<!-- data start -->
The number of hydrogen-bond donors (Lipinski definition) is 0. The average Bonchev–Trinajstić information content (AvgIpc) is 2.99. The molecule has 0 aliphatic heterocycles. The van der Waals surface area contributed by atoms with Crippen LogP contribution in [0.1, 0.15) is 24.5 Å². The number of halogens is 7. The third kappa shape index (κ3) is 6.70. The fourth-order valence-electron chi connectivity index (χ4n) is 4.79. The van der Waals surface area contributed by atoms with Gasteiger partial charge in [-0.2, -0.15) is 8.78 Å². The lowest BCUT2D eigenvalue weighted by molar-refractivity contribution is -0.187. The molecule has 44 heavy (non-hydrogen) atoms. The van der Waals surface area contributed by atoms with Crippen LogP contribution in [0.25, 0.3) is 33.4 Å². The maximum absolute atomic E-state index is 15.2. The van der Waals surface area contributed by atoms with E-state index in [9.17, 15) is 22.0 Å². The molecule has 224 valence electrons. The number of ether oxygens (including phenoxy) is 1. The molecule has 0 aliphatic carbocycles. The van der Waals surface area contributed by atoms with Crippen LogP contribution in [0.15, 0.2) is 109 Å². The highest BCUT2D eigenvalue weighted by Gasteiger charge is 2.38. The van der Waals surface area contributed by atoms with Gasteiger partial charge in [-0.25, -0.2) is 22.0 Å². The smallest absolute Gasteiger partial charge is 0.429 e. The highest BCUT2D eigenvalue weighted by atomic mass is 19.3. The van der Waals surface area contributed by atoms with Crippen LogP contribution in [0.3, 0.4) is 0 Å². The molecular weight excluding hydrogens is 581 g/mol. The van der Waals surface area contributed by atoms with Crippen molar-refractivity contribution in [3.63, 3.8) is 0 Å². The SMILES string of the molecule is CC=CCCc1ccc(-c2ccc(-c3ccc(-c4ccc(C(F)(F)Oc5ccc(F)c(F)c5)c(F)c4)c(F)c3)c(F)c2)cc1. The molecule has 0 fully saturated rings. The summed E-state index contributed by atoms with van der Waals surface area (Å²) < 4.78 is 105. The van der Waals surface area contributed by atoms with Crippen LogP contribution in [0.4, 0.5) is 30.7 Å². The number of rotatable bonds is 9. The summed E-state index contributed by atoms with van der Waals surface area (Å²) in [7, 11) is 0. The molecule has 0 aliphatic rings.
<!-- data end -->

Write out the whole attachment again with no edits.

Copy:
The number of hydrogen-bond donors (Lipinski definition) is 0. The average Bonchev–Trinajstić information content (AvgIpc) is 2.99. The molecule has 0 aliphatic heterocycles. The van der Waals surface area contributed by atoms with Crippen LogP contribution in [0.1, 0.15) is 24.5 Å². The number of halogens is 7. The third kappa shape index (κ3) is 6.70. The fourth-order valence-electron chi connectivity index (χ4n) is 4.79. The van der Waals surface area contributed by atoms with Gasteiger partial charge in [-0.2, -0.15) is 8.78 Å². The lowest BCUT2D eigenvalue weighted by molar-refractivity contribution is -0.187. The molecule has 44 heavy (non-hydrogen) atoms. The van der Waals surface area contributed by atoms with Crippen LogP contribution in [0.25, 0.3) is 33.4 Å². The maximum absolute atomic E-state index is 15.2. The van der Waals surface area contributed by atoms with E-state index in [9.17, 15) is 22.0 Å². The molecule has 224 valence electrons. The number of ether oxygens (including phenoxy) is 1. The molecule has 0 aliphatic carbocycles. The van der Waals surface area contributed by atoms with Crippen LogP contribution in [0.15, 0.2) is 109 Å². The highest BCUT2D eigenvalue weighted by Gasteiger charge is 2.38. The van der Waals surface area contributed by atoms with Gasteiger partial charge in [-0.25, -0.2) is 22.0 Å². The smallest absolute Gasteiger partial charge is 0.429 e. The highest BCUT2D eigenvalue weighted by atomic mass is 19.3. The van der Waals surface area contributed by atoms with Crippen LogP contribution in [0.3, 0.4) is 0 Å². The molecular weight excluding hydrogens is 581 g/mol. The van der Waals surface area contributed by atoms with Crippen molar-refractivity contribution in [3.63, 3.8) is 0 Å². The SMILES string of the molecule is CC=CCCc1ccc(-c2ccc(-c3ccc(-c4ccc(C(F)(F)Oc5ccc(F)c(F)c5)c(F)c4)c(F)c3)c(F)c2)cc1. The molecule has 0 fully saturated rings. The summed E-state index contributed by atoms with van der Waals surface area (Å²) < 4.78 is 105. The van der Waals surface area contributed by atoms with Crippen LogP contribution in [0.4, 0.5) is 30.7 Å². The number of rotatable bonds is 9. The summed E-state index contributed by atoms with van der Waals surface area (Å²) in [7, 11) is 0. The molecule has 0 aliphatic rings.